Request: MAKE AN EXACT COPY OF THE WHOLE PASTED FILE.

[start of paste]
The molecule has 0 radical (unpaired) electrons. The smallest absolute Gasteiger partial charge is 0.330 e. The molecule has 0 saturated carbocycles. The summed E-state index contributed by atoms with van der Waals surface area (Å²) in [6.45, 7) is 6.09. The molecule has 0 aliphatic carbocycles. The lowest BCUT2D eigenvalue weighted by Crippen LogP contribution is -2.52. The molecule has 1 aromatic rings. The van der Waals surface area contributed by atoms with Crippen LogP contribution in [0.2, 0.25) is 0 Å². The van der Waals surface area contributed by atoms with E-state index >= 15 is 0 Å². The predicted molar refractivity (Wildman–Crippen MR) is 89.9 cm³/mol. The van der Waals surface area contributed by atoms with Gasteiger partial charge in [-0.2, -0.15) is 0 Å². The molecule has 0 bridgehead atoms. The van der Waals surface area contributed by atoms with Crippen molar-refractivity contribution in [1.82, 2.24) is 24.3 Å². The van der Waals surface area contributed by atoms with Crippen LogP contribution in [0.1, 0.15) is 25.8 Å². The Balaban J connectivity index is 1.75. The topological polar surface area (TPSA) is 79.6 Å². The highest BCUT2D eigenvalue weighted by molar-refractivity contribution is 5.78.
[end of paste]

The molecule has 0 radical (unpaired) electrons. The smallest absolute Gasteiger partial charge is 0.330 e. The molecule has 0 saturated carbocycles. The summed E-state index contributed by atoms with van der Waals surface area (Å²) in [6.45, 7) is 6.09. The molecule has 0 aliphatic carbocycles. The lowest BCUT2D eigenvalue weighted by Crippen LogP contribution is -2.52. The molecule has 1 aromatic rings. The van der Waals surface area contributed by atoms with Crippen LogP contribution in [0.2, 0.25) is 0 Å². The van der Waals surface area contributed by atoms with E-state index >= 15 is 0 Å². The predicted molar refractivity (Wildman–Crippen MR) is 89.9 cm³/mol. The van der Waals surface area contributed by atoms with Gasteiger partial charge in [-0.2, -0.15) is 0 Å². The molecule has 0 bridgehead atoms. The van der Waals surface area contributed by atoms with Crippen molar-refractivity contribution in [1.82, 2.24) is 24.3 Å². The van der Waals surface area contributed by atoms with Crippen LogP contribution in [0.1, 0.15) is 25.8 Å². The Balaban J connectivity index is 1.75. The topological polar surface area (TPSA) is 79.6 Å². The highest BCUT2D eigenvalue weighted by molar-refractivity contribution is 5.78.